Poll Says 78 Percent Of Cajamarca Residents Oppose Minas Conga

A new poll released Wednesday says that 78 percent of the residents in the northern region of Cajamarca reject the Minas Conga copper and gold project.

In rural areas, the opposition reaches 83 percent, according to the poll by Ipsos Apoyo, published in daily El Comercio.

Minas Conga has been at the center of a heated dispute since late last year, pictured as a battle between gold and water. Opponents, led by Cajamarca’s regional president Gregorio Santos, claim the project would harm the water supply, both in quantity as well as quality. US-based Newmont, the majority partner in Yanacocha, the company developing the project, has denied the claims and says the dams it is to build will actually boost the water supply.

President Ollanta Humala this week gave Yanacocha two years to solve the water supply issue , and that only then would it be permitted to begin the mine project itself.   The mining company is building reservoirs to channel the water from at least two lakes that will be drained for the open pit mine.

Newmont’s CEO, Richard O’Brien, was in Lima last week for talks with the negotiation table leaders, including Father Gaston Garatea. This week, he said that he cannot see a coherent environment at this time to develop the project, and that Yanacocha will make several significant changes to create an environment of trust and support in the Cajamarca community.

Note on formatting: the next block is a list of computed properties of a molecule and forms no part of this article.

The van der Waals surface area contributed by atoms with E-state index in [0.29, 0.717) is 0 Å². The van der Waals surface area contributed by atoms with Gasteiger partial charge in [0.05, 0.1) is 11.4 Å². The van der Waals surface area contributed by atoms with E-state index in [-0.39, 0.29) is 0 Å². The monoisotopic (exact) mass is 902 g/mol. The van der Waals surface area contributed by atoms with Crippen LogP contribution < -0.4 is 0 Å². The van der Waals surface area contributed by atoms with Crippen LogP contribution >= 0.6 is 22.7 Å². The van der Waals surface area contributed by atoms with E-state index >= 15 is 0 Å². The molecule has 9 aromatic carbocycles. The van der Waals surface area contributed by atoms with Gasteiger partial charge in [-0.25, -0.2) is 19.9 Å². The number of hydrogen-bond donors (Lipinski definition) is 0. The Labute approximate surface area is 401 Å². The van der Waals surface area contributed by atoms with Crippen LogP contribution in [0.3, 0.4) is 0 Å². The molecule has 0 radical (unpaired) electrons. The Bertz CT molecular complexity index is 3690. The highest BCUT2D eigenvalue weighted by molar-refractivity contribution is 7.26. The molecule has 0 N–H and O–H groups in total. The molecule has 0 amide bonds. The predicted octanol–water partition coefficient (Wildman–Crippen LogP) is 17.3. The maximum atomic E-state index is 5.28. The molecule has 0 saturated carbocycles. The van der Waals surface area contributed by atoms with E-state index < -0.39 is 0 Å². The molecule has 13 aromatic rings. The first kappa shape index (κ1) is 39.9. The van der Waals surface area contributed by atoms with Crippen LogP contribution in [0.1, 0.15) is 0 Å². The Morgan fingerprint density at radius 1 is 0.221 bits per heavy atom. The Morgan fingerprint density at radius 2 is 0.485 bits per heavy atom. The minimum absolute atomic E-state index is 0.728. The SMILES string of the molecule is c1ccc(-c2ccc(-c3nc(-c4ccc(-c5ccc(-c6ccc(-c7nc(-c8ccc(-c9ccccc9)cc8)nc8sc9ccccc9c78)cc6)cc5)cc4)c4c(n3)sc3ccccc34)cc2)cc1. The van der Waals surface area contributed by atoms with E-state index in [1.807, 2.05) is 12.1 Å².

Yanacocha’s record in community relations has been poor in Cajamarca since it began operating its gold mines in 1993, compounded in 2000 by its handling of a mercury spill in the village of Choropampa.

So far, five people have been killed in the protests this year, and two cabinet chiefs have been replaced.

The Ipsos Apoyo poll says the main reason people oppose Minas Conga is the environment (34 percent), pollution to water (23 percent) and the supply of water (22 percent).

Fifteen percent of the population says they support Minas Conga because it will create more jobs, provide development and increase government revenues through the mining “canon”, a share of the central government’s income and revenue from mining industry taxes that is given to local governments.

The poll of 504 people was taken between August 3 and 9.

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